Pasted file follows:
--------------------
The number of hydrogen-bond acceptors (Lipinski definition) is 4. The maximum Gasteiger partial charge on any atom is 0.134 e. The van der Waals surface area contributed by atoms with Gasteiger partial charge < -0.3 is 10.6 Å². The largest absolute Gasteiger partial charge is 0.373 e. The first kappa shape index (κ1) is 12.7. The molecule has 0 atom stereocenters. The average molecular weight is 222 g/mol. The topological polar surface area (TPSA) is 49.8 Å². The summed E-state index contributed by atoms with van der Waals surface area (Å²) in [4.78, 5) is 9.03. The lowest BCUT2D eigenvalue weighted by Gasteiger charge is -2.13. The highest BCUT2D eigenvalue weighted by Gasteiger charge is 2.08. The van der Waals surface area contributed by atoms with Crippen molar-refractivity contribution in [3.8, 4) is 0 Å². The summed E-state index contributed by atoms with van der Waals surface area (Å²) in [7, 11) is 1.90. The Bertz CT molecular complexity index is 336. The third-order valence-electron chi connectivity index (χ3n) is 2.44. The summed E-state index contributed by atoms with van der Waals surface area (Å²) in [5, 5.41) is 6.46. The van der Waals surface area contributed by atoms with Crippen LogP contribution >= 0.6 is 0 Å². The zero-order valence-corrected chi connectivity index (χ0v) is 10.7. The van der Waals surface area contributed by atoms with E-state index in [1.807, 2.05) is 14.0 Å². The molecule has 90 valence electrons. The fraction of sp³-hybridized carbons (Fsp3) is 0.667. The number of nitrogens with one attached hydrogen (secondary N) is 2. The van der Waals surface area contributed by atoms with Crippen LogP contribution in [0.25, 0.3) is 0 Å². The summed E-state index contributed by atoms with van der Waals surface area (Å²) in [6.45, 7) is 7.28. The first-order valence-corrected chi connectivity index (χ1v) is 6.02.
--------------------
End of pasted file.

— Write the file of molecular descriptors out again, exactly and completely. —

The number of hydrogen-bond acceptors (Lipinski definition) is 4. The maximum Gasteiger partial charge on any atom is 0.134 e. The van der Waals surface area contributed by atoms with Gasteiger partial charge < -0.3 is 10.6 Å². The largest absolute Gasteiger partial charge is 0.373 e. The first kappa shape index (κ1) is 12.7. The molecule has 0 atom stereocenters. The average molecular weight is 222 g/mol. The topological polar surface area (TPSA) is 49.8 Å². The summed E-state index contributed by atoms with van der Waals surface area (Å²) in [4.78, 5) is 9.03. The lowest BCUT2D eigenvalue weighted by Gasteiger charge is -2.13. The highest BCUT2D eigenvalue weighted by Gasteiger charge is 2.08. The van der Waals surface area contributed by atoms with Crippen molar-refractivity contribution in [3.8, 4) is 0 Å². The summed E-state index contributed by atoms with van der Waals surface area (Å²) in [7, 11) is 1.90. The Bertz CT molecular complexity index is 336. The third-order valence-electron chi connectivity index (χ3n) is 2.44. The summed E-state index contributed by atoms with van der Waals surface area (Å²) in [5, 5.41) is 6.46. The van der Waals surface area contributed by atoms with Crippen LogP contribution >= 0.6 is 0 Å². The zero-order valence-corrected chi connectivity index (χ0v) is 10.7. The van der Waals surface area contributed by atoms with E-state index in [1.807, 2.05) is 14.0 Å². The molecule has 90 valence electrons. The fraction of sp³-hybridized carbons (Fsp3) is 0.667. The number of nitrogens with one attached hydrogen (secondary N) is 2. The van der Waals surface area contributed by atoms with Crippen LogP contribution in [0.25, 0.3) is 0 Å². The summed E-state index contributed by atoms with van der Waals surface area (Å²) in [6.45, 7) is 7.28. The first-order valence-corrected chi connectivity index (χ1v) is 6.02.